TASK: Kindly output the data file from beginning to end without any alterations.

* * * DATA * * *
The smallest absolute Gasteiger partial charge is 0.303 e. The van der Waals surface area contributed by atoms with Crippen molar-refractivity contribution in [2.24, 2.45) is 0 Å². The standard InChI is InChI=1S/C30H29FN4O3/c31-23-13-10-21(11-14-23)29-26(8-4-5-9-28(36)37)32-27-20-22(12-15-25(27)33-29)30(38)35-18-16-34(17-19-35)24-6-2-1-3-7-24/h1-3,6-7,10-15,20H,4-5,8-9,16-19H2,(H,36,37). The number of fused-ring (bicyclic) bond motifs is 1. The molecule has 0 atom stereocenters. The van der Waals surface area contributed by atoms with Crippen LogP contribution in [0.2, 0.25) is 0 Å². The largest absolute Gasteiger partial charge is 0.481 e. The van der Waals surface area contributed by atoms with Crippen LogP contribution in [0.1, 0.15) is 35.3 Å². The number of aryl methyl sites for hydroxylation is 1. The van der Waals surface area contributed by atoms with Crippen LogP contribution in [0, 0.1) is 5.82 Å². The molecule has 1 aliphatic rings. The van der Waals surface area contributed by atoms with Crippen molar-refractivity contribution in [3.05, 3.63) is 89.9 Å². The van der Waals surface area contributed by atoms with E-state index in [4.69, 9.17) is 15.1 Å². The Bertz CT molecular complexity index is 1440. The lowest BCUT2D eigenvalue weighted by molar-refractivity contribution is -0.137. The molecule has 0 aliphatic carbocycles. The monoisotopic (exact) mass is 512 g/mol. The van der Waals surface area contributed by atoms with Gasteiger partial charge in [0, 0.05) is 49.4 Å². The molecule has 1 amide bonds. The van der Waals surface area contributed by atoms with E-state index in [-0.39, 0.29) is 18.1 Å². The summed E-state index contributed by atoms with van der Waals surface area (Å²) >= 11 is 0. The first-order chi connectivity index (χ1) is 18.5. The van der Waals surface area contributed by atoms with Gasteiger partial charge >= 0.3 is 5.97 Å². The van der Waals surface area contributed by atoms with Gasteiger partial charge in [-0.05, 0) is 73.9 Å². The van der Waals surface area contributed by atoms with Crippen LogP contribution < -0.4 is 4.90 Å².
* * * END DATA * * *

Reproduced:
The smallest absolute Gasteiger partial charge is 0.303 e. The van der Waals surface area contributed by atoms with Crippen molar-refractivity contribution in [2.24, 2.45) is 0 Å². The standard InChI is InChI=1S/C30H29FN4O3/c31-23-13-10-21(11-14-23)29-26(8-4-5-9-28(36)37)32-27-20-22(12-15-25(27)33-29)30(38)35-18-16-34(17-19-35)24-6-2-1-3-7-24/h1-3,6-7,10-15,20H,4-5,8-9,16-19H2,(H,36,37). The number of fused-ring (bicyclic) bond motifs is 1. The molecule has 0 atom stereocenters. The van der Waals surface area contributed by atoms with Crippen LogP contribution in [0.2, 0.25) is 0 Å². The largest absolute Gasteiger partial charge is 0.481 e. The van der Waals surface area contributed by atoms with Crippen LogP contribution in [0.1, 0.15) is 35.3 Å². The number of aryl methyl sites for hydroxylation is 1. The van der Waals surface area contributed by atoms with Crippen LogP contribution in [0, 0.1) is 5.82 Å². The molecule has 1 aliphatic rings. The van der Waals surface area contributed by atoms with Crippen molar-refractivity contribution in [3.05, 3.63) is 89.9 Å². The van der Waals surface area contributed by atoms with E-state index in [4.69, 9.17) is 15.1 Å². The Bertz CT molecular complexity index is 1440. The lowest BCUT2D eigenvalue weighted by molar-refractivity contribution is -0.137. The molecule has 0 aliphatic carbocycles. The monoisotopic (exact) mass is 512 g/mol. The van der Waals surface area contributed by atoms with Gasteiger partial charge in [0, 0.05) is 49.4 Å². The molecule has 1 amide bonds. The van der Waals surface area contributed by atoms with E-state index in [-0.39, 0.29) is 18.1 Å². The summed E-state index contributed by atoms with van der Waals surface area (Å²) >= 11 is 0. The first-order chi connectivity index (χ1) is 18.5. The van der Waals surface area contributed by atoms with Gasteiger partial charge >= 0.3 is 5.97 Å². The van der Waals surface area contributed by atoms with Gasteiger partial charge in [-0.05, 0) is 73.9 Å². The van der Waals surface area contributed by atoms with Crippen LogP contribution < -0.4 is 4.90 Å².